US BANKS PLAN AHEAD FOR UK EXIT FROM EU - Wall Street banks are drawing up preliminary plans to move some London-based activities to Ireland to address concerns that the UK is drifting apart from the EU.
People familiar with Bank of America, Citigroup and Morgan Stanley told the Financial Times that they considered Ireland a favourable location for some of their European business if they needed to move them out of the UK. One said he was already planning to move some activities to Ireland. The people said their plans were in most cases still at very early stages. But they said the US banks had started preparing for the euro zone’s impending banking union that threatens to isolate Britain and, ultimately, for a possible UK exit from the EU. “I’m frankly looking at moving some activities to Ireland,” said one senior UK-based manager at a Wall Street bank. “I think the Irish central bank and government would welcome this. It is not so much Brexit, more about legal entity optimisation.” Most US and Asian banks have chosen to base their main European operations in the UK, giving them an automatic passport to carry out their services across all 28 countries in the EU. But senior US banking executives said the UK was unlikely to be granted the same “passporting” rights if it left the EU - the so-called “Brexit” scenario. Prime Minister David Cameron has promised to hold a referendum on a renegotiated EU membership if his Conservative party wins next May’s election.
MASS EXODUS OF SANDBOX MEMBERS FOLLOWING RESTRUCTURING - Sandbox, the international business networking organisation, has suffered an exodus of Irish members amid complaints about a new fee-based and elitist structure being adopted by the organisation’s new owners, writes the Irish Times. Sandbox, founded in 2009, aims to bring the brightest, youngest entrepreneurs in the world into contact with each other. Over the last five years, its members have graced the covers of Wired and Fast Company, spoken at the World Economic Forum and the United Nations, and been consistently featured on the Forbes “30 under 30” list. One email, however, has caused a mass exodus from what was once the foremost global network of young innovators and entrepreneurs. Natasha Sherling, co-ambassador of Sandbox Dublin, said the 35 members of the network’s Irish hub all made the decision to leave, and join HQ. “When we heard about the changes, pretty much everyone decided overnight that they didn’t want to be part of the network. We are not about paying and being extremely elitist. We have thus moved on to a new group called HQ.”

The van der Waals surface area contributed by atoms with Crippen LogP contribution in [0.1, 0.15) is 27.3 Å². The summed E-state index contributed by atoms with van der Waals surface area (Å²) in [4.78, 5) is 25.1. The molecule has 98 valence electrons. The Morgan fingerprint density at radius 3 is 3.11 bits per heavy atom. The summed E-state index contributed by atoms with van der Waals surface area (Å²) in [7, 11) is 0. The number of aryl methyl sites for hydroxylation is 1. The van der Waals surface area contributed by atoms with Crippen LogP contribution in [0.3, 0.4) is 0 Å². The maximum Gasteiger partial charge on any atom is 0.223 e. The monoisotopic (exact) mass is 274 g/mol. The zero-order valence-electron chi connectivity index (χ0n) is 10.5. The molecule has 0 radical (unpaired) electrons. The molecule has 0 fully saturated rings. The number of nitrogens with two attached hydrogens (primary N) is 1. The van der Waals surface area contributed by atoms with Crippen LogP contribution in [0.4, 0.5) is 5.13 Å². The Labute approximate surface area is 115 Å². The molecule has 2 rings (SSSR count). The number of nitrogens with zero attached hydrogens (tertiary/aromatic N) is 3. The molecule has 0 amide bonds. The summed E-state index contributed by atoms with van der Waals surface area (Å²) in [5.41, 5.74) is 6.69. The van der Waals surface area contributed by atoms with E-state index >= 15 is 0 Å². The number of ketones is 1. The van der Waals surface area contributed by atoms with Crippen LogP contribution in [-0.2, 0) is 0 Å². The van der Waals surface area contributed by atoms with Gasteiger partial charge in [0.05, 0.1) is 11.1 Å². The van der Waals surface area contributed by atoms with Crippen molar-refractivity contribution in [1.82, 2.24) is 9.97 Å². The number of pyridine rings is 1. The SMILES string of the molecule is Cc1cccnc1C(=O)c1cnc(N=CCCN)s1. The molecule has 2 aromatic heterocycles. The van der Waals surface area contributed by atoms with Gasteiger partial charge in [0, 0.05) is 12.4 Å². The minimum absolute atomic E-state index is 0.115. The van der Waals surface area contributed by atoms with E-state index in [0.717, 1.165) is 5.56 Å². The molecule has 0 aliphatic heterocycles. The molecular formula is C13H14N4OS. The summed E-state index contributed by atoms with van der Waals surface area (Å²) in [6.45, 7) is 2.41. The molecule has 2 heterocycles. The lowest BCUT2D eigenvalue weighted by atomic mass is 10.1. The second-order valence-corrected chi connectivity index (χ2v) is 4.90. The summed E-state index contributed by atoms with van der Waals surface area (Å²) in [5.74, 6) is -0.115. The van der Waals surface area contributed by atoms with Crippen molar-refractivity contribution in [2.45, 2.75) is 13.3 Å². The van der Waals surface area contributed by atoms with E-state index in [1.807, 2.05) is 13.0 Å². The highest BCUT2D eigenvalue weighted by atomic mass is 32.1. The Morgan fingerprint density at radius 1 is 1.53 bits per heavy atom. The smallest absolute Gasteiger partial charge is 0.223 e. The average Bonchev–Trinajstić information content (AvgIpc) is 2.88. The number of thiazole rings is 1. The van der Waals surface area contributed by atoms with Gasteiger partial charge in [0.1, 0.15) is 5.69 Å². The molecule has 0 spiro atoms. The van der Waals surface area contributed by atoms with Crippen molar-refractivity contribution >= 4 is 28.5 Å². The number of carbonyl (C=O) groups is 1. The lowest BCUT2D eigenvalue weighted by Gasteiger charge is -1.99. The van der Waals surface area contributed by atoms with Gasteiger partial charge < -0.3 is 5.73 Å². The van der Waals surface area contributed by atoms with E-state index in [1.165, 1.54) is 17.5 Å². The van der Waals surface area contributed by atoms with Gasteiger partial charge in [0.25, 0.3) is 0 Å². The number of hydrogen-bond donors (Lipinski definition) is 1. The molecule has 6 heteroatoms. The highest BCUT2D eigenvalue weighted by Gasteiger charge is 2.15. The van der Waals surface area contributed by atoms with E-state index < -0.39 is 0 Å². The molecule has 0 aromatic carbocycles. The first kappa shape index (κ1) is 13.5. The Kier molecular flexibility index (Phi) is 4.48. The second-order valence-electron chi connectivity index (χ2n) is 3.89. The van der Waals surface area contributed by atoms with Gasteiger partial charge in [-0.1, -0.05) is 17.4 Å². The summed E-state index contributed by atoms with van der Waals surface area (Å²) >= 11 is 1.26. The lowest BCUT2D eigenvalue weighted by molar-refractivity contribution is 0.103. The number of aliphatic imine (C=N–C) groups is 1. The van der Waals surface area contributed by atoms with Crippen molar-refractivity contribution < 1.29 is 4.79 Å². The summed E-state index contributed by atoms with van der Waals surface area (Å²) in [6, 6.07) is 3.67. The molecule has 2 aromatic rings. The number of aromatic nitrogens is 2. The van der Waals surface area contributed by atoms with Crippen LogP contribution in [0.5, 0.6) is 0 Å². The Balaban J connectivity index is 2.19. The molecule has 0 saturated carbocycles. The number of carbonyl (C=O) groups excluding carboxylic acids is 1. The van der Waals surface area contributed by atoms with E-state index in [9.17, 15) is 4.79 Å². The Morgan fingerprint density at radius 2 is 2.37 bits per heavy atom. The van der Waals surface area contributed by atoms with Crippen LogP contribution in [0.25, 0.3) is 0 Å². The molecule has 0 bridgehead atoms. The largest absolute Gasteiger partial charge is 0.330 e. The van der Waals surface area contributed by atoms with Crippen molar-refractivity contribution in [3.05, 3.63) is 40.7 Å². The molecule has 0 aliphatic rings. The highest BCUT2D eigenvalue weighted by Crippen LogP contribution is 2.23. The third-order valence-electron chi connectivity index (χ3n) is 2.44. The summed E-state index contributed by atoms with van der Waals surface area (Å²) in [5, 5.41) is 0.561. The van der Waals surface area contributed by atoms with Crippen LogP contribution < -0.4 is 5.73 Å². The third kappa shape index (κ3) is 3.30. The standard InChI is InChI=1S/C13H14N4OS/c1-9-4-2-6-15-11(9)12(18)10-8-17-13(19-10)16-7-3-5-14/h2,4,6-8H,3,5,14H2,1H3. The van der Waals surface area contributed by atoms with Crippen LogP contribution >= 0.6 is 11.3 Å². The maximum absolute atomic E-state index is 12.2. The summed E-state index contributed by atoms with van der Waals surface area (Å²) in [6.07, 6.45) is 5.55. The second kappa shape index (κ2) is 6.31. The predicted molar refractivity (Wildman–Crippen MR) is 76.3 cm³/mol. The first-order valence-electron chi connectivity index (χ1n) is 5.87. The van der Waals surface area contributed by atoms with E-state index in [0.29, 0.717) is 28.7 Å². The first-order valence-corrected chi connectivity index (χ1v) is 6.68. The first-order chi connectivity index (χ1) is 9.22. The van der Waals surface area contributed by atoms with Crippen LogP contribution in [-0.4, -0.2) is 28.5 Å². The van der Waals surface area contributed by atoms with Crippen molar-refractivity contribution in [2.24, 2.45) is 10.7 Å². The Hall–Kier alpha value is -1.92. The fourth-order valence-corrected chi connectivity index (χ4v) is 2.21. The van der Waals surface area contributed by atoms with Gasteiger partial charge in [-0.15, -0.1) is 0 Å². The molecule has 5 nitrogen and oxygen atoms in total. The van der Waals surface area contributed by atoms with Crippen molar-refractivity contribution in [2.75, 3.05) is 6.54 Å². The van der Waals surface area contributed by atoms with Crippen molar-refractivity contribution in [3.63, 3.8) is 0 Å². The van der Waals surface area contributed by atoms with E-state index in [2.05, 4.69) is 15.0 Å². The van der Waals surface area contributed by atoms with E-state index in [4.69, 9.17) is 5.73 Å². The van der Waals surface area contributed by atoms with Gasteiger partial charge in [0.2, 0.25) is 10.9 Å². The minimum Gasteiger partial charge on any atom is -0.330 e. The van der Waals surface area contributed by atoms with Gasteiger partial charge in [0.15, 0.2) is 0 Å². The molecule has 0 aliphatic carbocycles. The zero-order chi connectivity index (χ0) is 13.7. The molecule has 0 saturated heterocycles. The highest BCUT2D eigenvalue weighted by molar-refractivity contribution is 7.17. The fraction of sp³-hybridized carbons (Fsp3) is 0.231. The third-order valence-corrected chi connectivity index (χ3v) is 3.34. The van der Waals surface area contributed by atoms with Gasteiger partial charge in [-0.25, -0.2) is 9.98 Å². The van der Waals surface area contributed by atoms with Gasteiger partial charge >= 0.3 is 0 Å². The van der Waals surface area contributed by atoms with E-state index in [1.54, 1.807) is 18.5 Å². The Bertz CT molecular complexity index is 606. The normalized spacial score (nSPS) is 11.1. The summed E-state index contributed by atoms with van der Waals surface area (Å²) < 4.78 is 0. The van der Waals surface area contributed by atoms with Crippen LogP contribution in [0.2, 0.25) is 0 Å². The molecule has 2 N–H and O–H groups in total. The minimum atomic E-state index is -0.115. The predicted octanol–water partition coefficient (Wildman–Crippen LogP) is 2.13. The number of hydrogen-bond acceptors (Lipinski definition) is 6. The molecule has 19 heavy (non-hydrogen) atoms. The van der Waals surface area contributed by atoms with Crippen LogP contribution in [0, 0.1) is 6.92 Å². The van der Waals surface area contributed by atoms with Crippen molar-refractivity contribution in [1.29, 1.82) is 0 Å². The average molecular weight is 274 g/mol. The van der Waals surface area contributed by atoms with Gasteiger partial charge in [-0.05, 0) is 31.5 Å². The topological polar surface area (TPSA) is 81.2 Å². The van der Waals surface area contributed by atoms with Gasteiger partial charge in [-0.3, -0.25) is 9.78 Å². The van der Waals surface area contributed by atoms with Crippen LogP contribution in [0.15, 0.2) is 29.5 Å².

"SPURIOUS" LAWSUIT DISMISSED BY WEB SUMMIT FOUNDERS - The founders of the Dublin Web Summit have filed a motion in a US court to dismiss a "spurious" €4.5m legal case over an attempt to trademark the word "summit", says today's Irish Independent. The lawsuit, taken by an American seminar and real estate developer, Elliott Bisnow, has been criticised by Dublin Web Summit founder Paddy Cosgrave as "speculative". "You cannot copyright the word 'summit' just as a coffee chain cannot copyright the word 'coffee'," he said. Mr Cosgrave also said that the product offered by the plaintiff's company, Summit Series, is "completely different" to the Dublin event, which expects to attract 20,000 people this November. Mr Bisnow claims that Dublin Web Summit founder Mr Cosgrave developed a 'Summit' conferencing theme after talks between the two in Montana in 2010. However, Mr Cosgrave has dismissed the charge. "We registered the Dublin Web Summit domain long before I ever met any of these people," he said.
INDEPENDENT URGED FOR LOAN SCHEME - Specialist financial services firm, Genworth Financial, has backed calls for any universal mortgage insurance scheme to be independently-backed, rather than guaranteed by the State. The practice - which sees mortgage lending risk shared between lenders and either Government or private insurers - can lead to lower interest rates, more affordable mortgage loans, lower arrears levels, less risk to lenders and greater access to the housing market for first-time buyers, says the Irish Examiner. Finance Minister Michael Noonan is considering introducing such a scheme - already widely used in North America, Australia and parts of mainland Europe - as part of the Government’s ‘Construction 2020’ strategy plan. It would be directly aimed at high loan-to-value mortgages, where the borrower has a low deposit level. However, on the back of figures showing a jump in mortgage draw-downs in the second quarter of the year, opposition politicians last week, urged stricter lending controls and avoidance of a “credit free-for-all”. Independent TD, Stephen Donnelly, expressed concern over the potential for the Government to offer a State guarantee to first-time buyer deposits on 95% mortgages.